Conclusion: Many rural and remote Western Australians transferred for ICA in Perth have non‐obstructive CAD and are medically managed. Providing CTCA as a first line investigation in rural centres could avert half of these transfers and be a cost‐effective strategy for risk stratification of people with suspected CAD.

Simplify to Unify

Monday, September 4th, 2023 | Rory | No Comments

I’m sure it’s not simple but here is some information on the new proposed structure and processes around commissioning. Not the new national and regional rural roles, including clinical advisors.

Simplify to unify – Commissioning Letter including invitation

Commissioning Final for External Stakeholders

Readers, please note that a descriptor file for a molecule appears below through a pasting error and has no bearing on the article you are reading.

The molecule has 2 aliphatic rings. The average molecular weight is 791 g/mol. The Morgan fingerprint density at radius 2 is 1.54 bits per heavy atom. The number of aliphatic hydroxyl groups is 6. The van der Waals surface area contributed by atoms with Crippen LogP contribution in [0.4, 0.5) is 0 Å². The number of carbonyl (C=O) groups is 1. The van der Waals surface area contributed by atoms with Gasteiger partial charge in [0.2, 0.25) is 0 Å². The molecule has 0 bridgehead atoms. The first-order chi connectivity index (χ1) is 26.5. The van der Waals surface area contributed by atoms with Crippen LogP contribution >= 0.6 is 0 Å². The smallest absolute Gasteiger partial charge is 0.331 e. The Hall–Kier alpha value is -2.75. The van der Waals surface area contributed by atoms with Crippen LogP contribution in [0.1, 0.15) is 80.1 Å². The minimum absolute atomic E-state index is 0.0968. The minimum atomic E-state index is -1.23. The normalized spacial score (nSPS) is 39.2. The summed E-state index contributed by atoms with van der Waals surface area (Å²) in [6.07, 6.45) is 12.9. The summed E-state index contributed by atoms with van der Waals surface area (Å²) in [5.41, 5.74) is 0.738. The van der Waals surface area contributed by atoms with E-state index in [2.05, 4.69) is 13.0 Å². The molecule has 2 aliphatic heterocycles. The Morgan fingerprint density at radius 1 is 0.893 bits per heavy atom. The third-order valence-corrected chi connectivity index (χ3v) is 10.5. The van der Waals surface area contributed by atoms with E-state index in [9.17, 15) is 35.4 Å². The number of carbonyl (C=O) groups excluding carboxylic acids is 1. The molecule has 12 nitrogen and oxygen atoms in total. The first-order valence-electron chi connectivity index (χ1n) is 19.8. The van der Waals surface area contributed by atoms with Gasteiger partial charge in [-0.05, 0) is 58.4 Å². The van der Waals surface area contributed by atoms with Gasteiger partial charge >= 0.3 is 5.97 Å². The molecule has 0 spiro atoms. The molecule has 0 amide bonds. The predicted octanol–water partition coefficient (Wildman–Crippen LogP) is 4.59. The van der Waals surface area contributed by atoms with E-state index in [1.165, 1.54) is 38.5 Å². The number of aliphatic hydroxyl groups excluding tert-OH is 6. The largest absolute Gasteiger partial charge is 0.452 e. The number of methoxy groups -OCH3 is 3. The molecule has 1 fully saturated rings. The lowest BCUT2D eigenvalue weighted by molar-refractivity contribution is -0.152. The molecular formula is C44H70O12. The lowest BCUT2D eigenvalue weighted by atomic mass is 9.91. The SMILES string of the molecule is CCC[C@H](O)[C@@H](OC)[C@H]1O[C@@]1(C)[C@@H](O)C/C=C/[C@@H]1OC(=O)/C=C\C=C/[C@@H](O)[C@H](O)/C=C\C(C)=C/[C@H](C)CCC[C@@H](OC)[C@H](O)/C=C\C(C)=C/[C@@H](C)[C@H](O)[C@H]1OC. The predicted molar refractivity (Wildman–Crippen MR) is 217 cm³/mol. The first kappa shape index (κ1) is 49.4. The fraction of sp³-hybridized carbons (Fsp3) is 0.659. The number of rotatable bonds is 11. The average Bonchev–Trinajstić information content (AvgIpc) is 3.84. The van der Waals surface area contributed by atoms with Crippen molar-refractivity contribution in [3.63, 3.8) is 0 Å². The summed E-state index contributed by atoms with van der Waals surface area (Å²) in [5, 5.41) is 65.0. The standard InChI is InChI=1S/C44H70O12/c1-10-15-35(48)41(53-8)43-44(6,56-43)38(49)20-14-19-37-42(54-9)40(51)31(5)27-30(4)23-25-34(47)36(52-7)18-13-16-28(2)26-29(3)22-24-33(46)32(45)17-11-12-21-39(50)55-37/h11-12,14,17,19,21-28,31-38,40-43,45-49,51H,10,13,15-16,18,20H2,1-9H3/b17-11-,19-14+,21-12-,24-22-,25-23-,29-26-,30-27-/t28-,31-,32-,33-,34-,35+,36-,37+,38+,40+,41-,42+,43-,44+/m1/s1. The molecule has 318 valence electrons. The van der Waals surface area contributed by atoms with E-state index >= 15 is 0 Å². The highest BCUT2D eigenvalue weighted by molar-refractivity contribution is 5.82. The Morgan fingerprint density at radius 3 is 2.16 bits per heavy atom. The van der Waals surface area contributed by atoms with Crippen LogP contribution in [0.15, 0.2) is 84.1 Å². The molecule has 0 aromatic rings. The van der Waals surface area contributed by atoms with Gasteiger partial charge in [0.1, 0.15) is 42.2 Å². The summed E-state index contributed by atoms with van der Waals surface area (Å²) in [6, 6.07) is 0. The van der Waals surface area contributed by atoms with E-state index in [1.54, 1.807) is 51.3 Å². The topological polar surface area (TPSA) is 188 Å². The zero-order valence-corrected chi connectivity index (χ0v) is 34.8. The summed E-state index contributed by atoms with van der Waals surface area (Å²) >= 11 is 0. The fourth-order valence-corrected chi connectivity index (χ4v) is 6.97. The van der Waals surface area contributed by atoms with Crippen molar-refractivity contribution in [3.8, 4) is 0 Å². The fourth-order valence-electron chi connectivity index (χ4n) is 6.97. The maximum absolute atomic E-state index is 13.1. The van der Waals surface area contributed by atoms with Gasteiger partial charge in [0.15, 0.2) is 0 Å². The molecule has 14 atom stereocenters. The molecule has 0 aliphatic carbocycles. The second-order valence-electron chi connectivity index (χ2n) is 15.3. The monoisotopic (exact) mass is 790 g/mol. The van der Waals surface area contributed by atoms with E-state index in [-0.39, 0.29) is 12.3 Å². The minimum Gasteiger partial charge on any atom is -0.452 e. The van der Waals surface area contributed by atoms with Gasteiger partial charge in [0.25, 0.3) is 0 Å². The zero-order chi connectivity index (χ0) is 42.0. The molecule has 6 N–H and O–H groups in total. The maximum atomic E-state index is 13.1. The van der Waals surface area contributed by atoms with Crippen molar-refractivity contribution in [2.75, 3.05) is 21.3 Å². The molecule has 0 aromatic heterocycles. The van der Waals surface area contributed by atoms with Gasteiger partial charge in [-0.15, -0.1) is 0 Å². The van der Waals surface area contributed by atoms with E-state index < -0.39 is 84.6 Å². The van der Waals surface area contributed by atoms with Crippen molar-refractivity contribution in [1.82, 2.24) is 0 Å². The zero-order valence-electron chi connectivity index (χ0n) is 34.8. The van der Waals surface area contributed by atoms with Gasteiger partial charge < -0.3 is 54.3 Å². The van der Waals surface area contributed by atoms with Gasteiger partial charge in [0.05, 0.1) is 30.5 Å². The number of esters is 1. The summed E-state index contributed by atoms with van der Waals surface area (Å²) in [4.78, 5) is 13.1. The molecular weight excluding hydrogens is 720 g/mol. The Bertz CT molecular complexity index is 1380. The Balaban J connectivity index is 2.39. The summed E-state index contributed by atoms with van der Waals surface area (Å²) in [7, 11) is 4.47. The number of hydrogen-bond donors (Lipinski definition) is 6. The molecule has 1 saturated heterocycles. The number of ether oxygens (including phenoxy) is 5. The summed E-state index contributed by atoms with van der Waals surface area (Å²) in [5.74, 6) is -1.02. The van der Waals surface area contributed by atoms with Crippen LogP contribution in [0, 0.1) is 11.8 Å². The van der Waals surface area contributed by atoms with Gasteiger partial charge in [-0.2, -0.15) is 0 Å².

Simplify to unify – Commissioning Decision Document Stakeholder plan on a page

Watch for job adverts here.


We will try and keep you posted as more things come through (Thanks Emma Davey for the info!


Seminar: “Is there and should there be a distinct rural health ethics?”

Friday, September 1st, 2023 | Rory | No Comments

Short notice we know but seminar on ethics – link below


Topic: “Is there and should there be a distinct rural health ethics?”

Presenter: Associate Professor Fiona McDonald,

Australian Centre for Health Law Research, Queensland University of Technology, Adjunct Associate Professor, Department of Bioethics, Dalhousie University, Canada

When: Monday 4 September, 1pm – 2pm

Where: Bioethics Seminar Room 119, 1st Floor, 71 Frederick Street, Dunedin 9016.

Attending Online: Join from PC, Mac, iOS or Android:

Meeting ID: 922 351 556

Password: 595584

To those joining online, we ask that you please mute yourselves upon arrival to avoid any accidental interruptions.


Potato Ethics: What Rural Communities Can Teach Us about Healthcare

Friday, September 1st, 2023 | Rory | No Comments